1. Keep it simple.
Generally, the closer a food is to its original form the better. Focus on foods that haven’t been highly processed and that have a short ingredient list. You can’t get any shorter than ‘apple.’
2. Make it convenient.
The best way to encourage these food groups is to keep them on hand, ready for snacks and meals. If you can’t eat fresh, frozen is the next best thing for maximum nutrient content.
3. Experiment with new flavours.
On your next visit to the grocery store or local farmers market, pick up fruits, vegetables and grains you’ve never had or try preparing your favourites in new ways.
4. Think ‘plant-based diet.’
A plant-based diet is packed with nutrients and helps fill you up and boost your fiber intake. Look for whole grains and whole grain products. Go for fruits and vegetables with deeply coloured flesh such as mangoes, blueberries, cantaloupe, tomatoes, red peppers and dark leafy greens since they generally have more micronutrients. Eat edible skins ad peels (thoroughly washed) to increase your fibre and nutrient intake.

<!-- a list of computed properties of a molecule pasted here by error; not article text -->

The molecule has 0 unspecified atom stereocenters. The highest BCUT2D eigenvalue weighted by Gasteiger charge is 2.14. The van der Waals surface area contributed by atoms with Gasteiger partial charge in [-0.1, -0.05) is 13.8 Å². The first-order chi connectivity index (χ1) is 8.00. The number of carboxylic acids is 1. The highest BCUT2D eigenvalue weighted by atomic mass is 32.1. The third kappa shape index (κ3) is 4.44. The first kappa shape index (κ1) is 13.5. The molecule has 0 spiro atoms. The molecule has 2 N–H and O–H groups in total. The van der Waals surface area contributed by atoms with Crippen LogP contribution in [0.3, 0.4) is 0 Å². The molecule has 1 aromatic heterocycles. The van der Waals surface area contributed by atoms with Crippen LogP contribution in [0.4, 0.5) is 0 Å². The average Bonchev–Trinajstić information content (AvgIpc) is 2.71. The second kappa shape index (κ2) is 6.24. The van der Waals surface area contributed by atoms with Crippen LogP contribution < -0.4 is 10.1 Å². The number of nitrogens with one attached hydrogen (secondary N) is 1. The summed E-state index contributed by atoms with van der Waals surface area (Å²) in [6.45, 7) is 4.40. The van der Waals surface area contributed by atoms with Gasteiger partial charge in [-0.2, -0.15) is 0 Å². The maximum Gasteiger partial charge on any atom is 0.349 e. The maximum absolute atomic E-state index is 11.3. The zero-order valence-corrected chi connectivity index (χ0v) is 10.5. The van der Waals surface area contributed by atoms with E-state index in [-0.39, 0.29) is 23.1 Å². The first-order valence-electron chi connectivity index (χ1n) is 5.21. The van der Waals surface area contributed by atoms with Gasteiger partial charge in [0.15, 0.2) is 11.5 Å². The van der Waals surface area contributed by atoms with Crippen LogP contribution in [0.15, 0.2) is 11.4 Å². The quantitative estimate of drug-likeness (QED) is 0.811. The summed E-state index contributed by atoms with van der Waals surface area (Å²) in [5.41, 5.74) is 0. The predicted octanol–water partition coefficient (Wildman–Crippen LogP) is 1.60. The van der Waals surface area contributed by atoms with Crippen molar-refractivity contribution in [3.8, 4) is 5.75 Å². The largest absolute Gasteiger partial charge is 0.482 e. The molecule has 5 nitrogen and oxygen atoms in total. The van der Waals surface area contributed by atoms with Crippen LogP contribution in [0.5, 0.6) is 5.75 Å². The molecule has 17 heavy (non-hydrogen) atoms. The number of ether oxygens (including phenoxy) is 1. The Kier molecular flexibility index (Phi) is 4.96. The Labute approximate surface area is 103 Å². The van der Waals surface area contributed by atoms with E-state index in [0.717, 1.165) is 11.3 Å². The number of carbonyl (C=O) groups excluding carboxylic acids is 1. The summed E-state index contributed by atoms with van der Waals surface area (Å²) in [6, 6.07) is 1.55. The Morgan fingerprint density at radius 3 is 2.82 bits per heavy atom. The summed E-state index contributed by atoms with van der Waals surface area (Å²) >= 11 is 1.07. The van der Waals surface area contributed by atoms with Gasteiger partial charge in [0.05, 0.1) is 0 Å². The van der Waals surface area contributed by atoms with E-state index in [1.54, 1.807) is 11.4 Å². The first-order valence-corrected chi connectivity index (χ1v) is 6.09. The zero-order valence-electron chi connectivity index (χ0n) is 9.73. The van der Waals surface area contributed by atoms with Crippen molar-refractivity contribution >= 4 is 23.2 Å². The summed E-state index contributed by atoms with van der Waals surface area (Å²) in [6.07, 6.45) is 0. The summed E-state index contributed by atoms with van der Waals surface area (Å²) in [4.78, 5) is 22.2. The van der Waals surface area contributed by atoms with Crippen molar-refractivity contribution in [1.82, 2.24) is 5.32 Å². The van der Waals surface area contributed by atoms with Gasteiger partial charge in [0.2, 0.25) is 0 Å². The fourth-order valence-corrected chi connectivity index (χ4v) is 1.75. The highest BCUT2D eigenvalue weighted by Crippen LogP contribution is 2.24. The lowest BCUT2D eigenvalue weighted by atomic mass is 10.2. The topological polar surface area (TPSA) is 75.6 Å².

5. Practice moderation.
Because they are generally less nutritious, eat refined sugar-containing products in moderation.
6. Be aware of portion sizes.
Carbs are important nutrients, but it’s essential to pay attention to the size and number of servings you eat. A bagel may be three to five servings of bread, and a large plate of spaghetti may be three or more servings of pasta. Pay attention to your hunger and fullness levels; your body knows when it has had enough.
7. Be mindful of how carbs are prepared.
Toppings, sauces and condiments boost flavour, but be aware that they can also add significant calories and fat.
Excerpted from Eat What You Love Love What You Eat. Copyright © 2010 by Michelle May, M.D. Excerpted by permission of Greenleaf Book Group.